The incredibly stable 2016 campaign

September 29, 2016 by Sam Wang

Like you, I am waiting for polls to come in. A reminder: the following measures will tend to move together: the Presidential Meta-Margin, the Senate Meta-Margin, the House generic Congressional ballot, and President Obama’s net approval. In the last day, the House and Obama numbers have moved toward Democrats.

This year’s Presidential campaign has been full of drama (much of which is captured in a single current story, that of Donald Trump and Alicia Machado). Despite all the venom and extremeness, actual voter sentiment is more stable than it’s ever been. Compare the history of the state poll snapshot with past elections:

This is calculated using state polls only, with no corrections from national polls or otherwise. The full range swing in electoral votes, calculated from July onward, after the nominations were settled, has gotten smaller and smaller. You think the last month was dramatic, but it wasn’t because of changes in public opinion.

Another way to look at this is the Meta-Margin, which is defined as how far voter opinion is from an electoral toss-up. It is in the same units as the national Clinton-Trump margin, i.e. percentage points.

This is not some peculiarity of recent elections. National opinion used to be much more variable, and got more stable starting in 1996:

Measured in terms of polling margins, this year’s campaign is the most stable of any race in the era of modern polling, going back 65 years. I estimate that 2016 has been slightly more stable than 2012, though not by much. Really, those two elections are basically the record-setters when it comes to stability.

It does not seem to be a coincidence that just as campaign rhetoric has left civility far behind, opinion has become more stable than ever. For example, lots of people know how they feel about white nationalism. Their preference is pretty well set at this point.


Tapen Sinha says:

The question is: Why is it so stable?

Noah D'Antonio says:

Probably hyper-partisinship and polarization. People have been more and more willing to never want to vote for the other side under any circumstance. That’s just me guessing though, as I have no data to back this up.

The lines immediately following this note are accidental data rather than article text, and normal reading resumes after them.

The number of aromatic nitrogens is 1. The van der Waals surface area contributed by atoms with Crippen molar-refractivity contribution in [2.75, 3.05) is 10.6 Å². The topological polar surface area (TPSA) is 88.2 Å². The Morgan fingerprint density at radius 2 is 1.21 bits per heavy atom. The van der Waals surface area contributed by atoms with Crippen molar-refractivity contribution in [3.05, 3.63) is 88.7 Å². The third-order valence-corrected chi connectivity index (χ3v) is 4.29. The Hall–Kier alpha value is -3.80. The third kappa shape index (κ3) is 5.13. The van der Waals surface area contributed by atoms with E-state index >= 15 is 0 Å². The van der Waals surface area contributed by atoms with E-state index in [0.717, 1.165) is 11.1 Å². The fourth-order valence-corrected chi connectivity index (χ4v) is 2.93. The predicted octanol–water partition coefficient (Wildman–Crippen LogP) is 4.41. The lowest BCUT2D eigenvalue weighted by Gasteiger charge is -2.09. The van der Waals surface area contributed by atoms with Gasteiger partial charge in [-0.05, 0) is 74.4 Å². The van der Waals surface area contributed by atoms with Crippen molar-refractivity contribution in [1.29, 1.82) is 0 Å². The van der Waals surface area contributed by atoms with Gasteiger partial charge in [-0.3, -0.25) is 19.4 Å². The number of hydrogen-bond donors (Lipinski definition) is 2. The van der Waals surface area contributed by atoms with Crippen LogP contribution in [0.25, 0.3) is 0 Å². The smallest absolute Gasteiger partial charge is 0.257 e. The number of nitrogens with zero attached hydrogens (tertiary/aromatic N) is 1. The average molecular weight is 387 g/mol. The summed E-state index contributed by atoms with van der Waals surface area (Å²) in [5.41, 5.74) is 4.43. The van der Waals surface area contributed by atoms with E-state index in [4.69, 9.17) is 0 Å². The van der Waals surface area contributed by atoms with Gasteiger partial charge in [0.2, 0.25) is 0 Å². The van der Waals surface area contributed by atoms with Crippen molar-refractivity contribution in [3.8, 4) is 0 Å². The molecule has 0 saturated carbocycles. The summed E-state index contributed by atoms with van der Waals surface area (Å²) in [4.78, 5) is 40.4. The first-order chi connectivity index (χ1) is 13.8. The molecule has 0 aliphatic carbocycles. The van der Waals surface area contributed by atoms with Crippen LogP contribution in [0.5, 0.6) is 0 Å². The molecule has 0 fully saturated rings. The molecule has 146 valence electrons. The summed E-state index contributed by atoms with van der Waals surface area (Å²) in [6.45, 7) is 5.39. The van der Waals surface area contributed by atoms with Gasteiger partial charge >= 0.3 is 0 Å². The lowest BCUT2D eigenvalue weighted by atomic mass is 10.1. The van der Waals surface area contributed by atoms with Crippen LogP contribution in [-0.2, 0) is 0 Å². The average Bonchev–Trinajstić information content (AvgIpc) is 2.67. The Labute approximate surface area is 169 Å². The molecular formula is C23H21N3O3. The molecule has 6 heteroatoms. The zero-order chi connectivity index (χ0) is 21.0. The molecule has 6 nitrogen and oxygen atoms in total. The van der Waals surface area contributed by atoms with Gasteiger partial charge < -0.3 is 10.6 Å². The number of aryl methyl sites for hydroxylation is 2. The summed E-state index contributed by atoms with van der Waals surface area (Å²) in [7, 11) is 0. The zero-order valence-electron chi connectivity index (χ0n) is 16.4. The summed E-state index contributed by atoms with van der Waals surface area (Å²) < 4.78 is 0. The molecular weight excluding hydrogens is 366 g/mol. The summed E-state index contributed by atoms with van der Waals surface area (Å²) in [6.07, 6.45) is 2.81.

Andy says:

Polarization. The GOP lined up behind Trump as if he was not a lunatic (“He’s a lunatic, but he’s out lunatic”), and the Dems lined up behind HRC even though half of them voted against her in the primaries. I believe the culprit is FOX (first), the GOP (second), MSNBC (third; late to the party), social media (fourth)…everybody just listens to their personal beliefs spinning around in their heads and nothing can shake the narrative once it’s repeatedly every third minute.

Arthur Neelley says:

1.) ever increasingly rapid dissemination of instant information for voters that is more and more top news stories on all media outlets since the mid to late 1990’s.
2.) ever increasingly diverse ethnicity of the American public and growth by sheer numbers of Americans so that information is made even more readily available by media and word of mouth. Not to mention a proliferation of electronic devices where voters get information instantaneously in the last decade.

Jeremiah says:

@Andy Surely the story is a hardcore minority in the GOP were able to get a lunatic nominated. Polarization does not explain why Clinton got nominated.

Marvin8 says:

Clinton got nominated because moderate Democrats were convinced that Bernie was too pie-in-the-sky to get his agenda thru Congress or to even win the election…which became a self-fulfilling prophecy. The reality is that if a single party doesn’t control both the executive and legislative branches, gridlock and the status quo prevail…which conservatives love. Truth be told, if Hillary wins, the only thing I see her being able to MAYBE accomplish is to seat a SCOTUS judge. And that’s a big maybe.